Who lives, who dies, and why We live in a troubled and wounded world in which humans continue to dominate and relentlessly kill numerous nonhuman animals. A Texas hunting club recently auctioned off an endangered black rhino purportedly to save other black rhinos and their homes in Namibia. A representative of the Dallas Safari Club noted, "Namibian wildlife officials will accompany the auction winner through Mangetti National Park where the hunt will occur, 'to ensure the correct type of animal is taken.'" This is not a very comforting thought. Nor is the idea that it's OK to kill one rhino to save other rhinos.
Because of who we are we are always making decisions about who lives and who dies. The criterion used in these sorts of difficult decisions in the realm of conservation efforts centers on the debatable notion that we know what's best for the good of a particular species. As a result of this often misplaced thinking, individual animals are devalued and treated as if they're disposable objects and traded off for the good of their own (or other) species.
In today's New York Times Richard Conniff published an essay called, "A Trophy Hunt That's Good for Rhinos"? He writes, "auctioning the right to kill a black rhino in Namibia is an entirely sound idea, good for conservation and good for rhinos in particular." This conclusion is too fast for me, and he does not present data that support this claim.
Conniff claims that Namibia, a small and sparsely populated country, is a conservation success story. Over the past 20 years its rhino population has increased as have the number of mountain zebras, elephants and lions. This is because around 44 percent of the country benefits from conservation protection due to the establishment of communal conservancies that own the wildlife. Nowhere does Mr. Conniff argue that these success stories rest on killing some of these animals for the good of other members of their species. That's good, because we really don't know this.
In Namibia and elsewhere black rhinos do indeed find themselves trying to avoid humans out to kill them, but in Namibia only 10 rhinos have been killed since 2006. Of course, this is 10 too many, but far fewer than have been killed in neighboring South Africa, where around 1,000 were killed in 2012 alone. For more on rhino slaughter in South Africa please see.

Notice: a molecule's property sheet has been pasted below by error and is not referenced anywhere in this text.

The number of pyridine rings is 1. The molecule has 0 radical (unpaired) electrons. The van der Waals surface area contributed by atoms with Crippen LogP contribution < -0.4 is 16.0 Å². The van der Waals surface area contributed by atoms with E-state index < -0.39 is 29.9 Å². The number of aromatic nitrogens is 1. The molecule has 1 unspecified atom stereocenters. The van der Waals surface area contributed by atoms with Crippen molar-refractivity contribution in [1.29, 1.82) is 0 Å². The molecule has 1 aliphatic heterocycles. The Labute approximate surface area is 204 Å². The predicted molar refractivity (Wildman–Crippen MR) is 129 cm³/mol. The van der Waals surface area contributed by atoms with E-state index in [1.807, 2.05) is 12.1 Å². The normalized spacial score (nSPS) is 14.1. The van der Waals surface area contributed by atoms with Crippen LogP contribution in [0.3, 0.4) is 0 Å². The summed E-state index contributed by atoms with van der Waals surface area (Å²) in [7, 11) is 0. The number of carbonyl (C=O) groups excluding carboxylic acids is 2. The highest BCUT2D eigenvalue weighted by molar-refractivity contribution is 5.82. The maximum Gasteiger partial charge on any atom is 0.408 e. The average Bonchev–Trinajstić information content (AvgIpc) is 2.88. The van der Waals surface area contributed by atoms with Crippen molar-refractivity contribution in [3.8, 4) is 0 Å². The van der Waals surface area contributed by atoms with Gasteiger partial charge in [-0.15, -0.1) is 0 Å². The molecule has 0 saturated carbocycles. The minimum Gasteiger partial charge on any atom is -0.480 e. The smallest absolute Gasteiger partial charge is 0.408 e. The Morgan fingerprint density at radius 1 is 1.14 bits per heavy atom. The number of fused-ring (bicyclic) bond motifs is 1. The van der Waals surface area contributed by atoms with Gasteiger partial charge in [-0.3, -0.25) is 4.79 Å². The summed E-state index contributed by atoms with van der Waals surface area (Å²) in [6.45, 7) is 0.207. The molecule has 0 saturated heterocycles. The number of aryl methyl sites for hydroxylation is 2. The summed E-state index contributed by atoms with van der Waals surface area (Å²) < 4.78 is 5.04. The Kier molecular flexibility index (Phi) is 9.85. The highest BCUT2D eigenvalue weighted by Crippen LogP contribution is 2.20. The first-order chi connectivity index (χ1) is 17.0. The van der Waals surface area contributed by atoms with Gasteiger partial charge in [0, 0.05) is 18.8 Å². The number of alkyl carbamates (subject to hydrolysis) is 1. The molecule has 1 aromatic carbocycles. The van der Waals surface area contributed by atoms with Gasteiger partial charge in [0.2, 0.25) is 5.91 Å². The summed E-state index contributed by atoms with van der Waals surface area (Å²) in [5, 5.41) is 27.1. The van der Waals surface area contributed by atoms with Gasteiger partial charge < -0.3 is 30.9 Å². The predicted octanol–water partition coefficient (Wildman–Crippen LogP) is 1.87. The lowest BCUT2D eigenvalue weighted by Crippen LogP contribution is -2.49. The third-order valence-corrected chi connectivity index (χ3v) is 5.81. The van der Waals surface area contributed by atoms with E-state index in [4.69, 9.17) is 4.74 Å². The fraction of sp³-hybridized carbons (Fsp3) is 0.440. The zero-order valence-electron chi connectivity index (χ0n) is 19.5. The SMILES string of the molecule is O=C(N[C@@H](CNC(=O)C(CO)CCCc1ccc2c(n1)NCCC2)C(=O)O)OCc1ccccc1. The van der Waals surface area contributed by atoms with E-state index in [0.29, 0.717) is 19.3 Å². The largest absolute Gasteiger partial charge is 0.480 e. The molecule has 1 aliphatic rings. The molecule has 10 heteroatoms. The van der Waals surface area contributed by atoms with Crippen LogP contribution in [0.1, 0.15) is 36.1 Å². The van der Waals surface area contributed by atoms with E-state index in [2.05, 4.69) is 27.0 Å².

Mr. Conniff also claims that the old post-reproductive and belligerent male who will be killed won't be much of a loss because individuals such as these "have a tendency to kill females and calves." Does having a tendency to do something warrant an individual's unnecessary death? No it doesn't. And, if these individuals were so harmful in any regular and significant way, one would think they would have been weeded out of the population over time due to natural selection or that they would be avoided and ostracized by other group members who fear them. This old male is merely a sacrificial rhino who's killed for a lot of money that will supposedly go into conservation efforts.
We must revise some of the ways in which we attempt to coexist with other animals. Some of these methods center on heinous ways of killing them "in the name of conservation" or "to foster coexistence." Compassionate conservation stresses that the life of every individual matters and trading off an individual for the good of their own or another species is not an acceptable way to save species. And, there doesn't seem to be much evidence that it works in any significant way.
(For more on compassionate conservation please see "Ignoring Nature No More: Compassionate Conservation at Work", Ignoring nature no more: The case for compassionate conservation, and a Forbes interview .)
The life of every individual matters. I agree with Conniff that "Protecting wildlife is a complicated, expensive and morally imperfect enterprise, often facing insuperable odds." Where I and others disagree is his swift claim that killing a rhino male is a sound conservation strategy. When people say they kill animals because they love them this makes me feel very uneasy. I'm glad they don't love me.
Cruelty can't stand the spotlight and it is important that news about the sorts of activities discussed above be widely disseminated and openly discussed. That major media is covering them is a step in the right direction. Now it is essential that people who care about conserving without killing make their voices heard.
Marc Bekoff's latest books are Jasper's Story: Saving Moon Bears (with Jill Robinson; see also), Ignoring Nature No More: The Case for Compassionate Conservation (see also), and Why Dogs Hump and Bees Get Depressed (see also).
Photo by wwarby